An example may include a minister of defence leaving their job and then immediately going to work as a lobbyist for a defence contractor that lobbies their former ministry. In Germany, every case of potential conflict of interest for public officials must be evaluated on an individual basis for both civil servants and former members of the federal government (chancellor, ministers, and parliamentary state secretaries). Where a cooling-off period is applicable for members of the federal government and parliamentary State secretaries it is generally 12 months, but it can be extended to 18 months in exceptional cases. The Lithuanian legislation requires former politicians to wait for one year before becoming lobbyists and registering with the register of lobbyists. Canada, given its federal structure, is an example of a State having varying cooling-off periods: the federal legislation states that public office holders have a mandatory cooling-off period of five years, whereas provinces such as Quebec, Ontario, and Nova Scotia have cooling-off periods of two years, one year, and six months, respectively. Restrictions on public officials taking up employment as lobbyists before the expiry of a specified cooling-off period may be included in more general regulations concerning the employment of public officials once they have left public service, as is the case in Norway.

Guidance to public officials on their relations with lobbyists

Public officials should be able to benefit from advice to guide them in their relations with lobbyists. This guidance should address, but not be limited to, how to respond to communications from lobbyists, how to report violations of the regulations or rules of conduct on lobbying activities and how to preserve the confidentiality of data (so that information is protected against unintended use). Public officials should also either refuse or disclose the receipt of gifts and hospitality offered by a lobbyist. In Germany, both the Bundestag and the Landtage (State legislatures) have such codes of ethics for their members, which require reporting of various gifts, travel expenses and campaign fundraising above certain thresholds, and also prohibit the acceptance of benefits if they are granted in the expectation of political advantage in return. In this regard, other States such as Ireland are developing “ethics legislation” where politicians and civil servants have to disclose, for example, gifts received if they are over a certain stipulated amount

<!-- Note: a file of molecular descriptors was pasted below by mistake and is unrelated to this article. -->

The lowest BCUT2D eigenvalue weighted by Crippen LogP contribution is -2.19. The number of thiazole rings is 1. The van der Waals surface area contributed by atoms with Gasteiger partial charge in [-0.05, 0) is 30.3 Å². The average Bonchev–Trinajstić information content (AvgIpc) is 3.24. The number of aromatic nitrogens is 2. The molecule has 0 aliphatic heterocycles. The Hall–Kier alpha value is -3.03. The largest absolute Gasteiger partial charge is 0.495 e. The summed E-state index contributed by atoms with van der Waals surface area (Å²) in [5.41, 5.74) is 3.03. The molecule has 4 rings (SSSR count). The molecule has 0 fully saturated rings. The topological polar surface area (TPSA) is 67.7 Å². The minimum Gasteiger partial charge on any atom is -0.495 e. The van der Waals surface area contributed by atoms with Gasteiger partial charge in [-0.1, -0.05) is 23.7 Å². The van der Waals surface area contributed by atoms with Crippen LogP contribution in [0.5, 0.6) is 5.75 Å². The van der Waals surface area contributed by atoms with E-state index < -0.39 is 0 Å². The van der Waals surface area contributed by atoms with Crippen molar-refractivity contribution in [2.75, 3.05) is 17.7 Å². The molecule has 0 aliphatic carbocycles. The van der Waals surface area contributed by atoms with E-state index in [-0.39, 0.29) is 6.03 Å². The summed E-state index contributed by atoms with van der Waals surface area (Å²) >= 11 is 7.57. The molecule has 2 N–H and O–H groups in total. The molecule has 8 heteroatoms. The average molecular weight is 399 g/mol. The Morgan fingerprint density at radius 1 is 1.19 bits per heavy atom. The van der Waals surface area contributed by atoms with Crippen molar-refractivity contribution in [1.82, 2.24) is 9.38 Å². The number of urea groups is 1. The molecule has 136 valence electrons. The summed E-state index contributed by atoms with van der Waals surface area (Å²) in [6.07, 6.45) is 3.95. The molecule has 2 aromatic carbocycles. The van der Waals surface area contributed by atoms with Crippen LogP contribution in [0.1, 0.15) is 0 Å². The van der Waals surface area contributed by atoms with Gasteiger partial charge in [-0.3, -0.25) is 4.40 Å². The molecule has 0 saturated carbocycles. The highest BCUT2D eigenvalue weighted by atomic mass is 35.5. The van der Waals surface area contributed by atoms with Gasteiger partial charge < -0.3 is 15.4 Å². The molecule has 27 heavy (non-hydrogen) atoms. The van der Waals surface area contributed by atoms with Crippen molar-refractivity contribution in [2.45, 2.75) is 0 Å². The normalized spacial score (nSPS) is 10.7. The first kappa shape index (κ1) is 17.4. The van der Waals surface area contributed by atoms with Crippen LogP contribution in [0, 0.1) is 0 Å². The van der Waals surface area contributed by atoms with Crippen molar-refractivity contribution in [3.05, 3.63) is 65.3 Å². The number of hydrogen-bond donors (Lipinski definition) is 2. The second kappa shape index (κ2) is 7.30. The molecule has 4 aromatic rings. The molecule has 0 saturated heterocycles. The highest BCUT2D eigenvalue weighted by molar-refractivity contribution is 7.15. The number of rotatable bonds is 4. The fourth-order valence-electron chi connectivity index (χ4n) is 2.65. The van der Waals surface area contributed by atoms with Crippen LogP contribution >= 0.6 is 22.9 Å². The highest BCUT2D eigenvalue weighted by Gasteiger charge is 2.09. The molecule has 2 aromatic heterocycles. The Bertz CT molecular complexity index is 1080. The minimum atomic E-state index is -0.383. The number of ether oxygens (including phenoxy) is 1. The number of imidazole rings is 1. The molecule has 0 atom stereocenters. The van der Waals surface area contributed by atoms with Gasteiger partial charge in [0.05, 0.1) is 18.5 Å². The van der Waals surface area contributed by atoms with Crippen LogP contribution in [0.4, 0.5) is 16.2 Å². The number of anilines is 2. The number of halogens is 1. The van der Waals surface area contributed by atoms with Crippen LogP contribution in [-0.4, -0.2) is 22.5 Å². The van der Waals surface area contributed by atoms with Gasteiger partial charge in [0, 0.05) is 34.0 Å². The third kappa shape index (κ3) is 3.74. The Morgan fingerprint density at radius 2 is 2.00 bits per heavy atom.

I. Oversight, advice and awareness

Principle 18

Oversight of the regulations on lobbying activities should be entrusted to designated public authorities to ensure compliance with the regulations. As some member States have several registers applying at different levels of governance, there may also be several public authorities within the member State responsible for oversight. Member States do not necessarily need to create a new public authority entrusted with oversight and the task may be entrusted to existing authorities.

Principle 19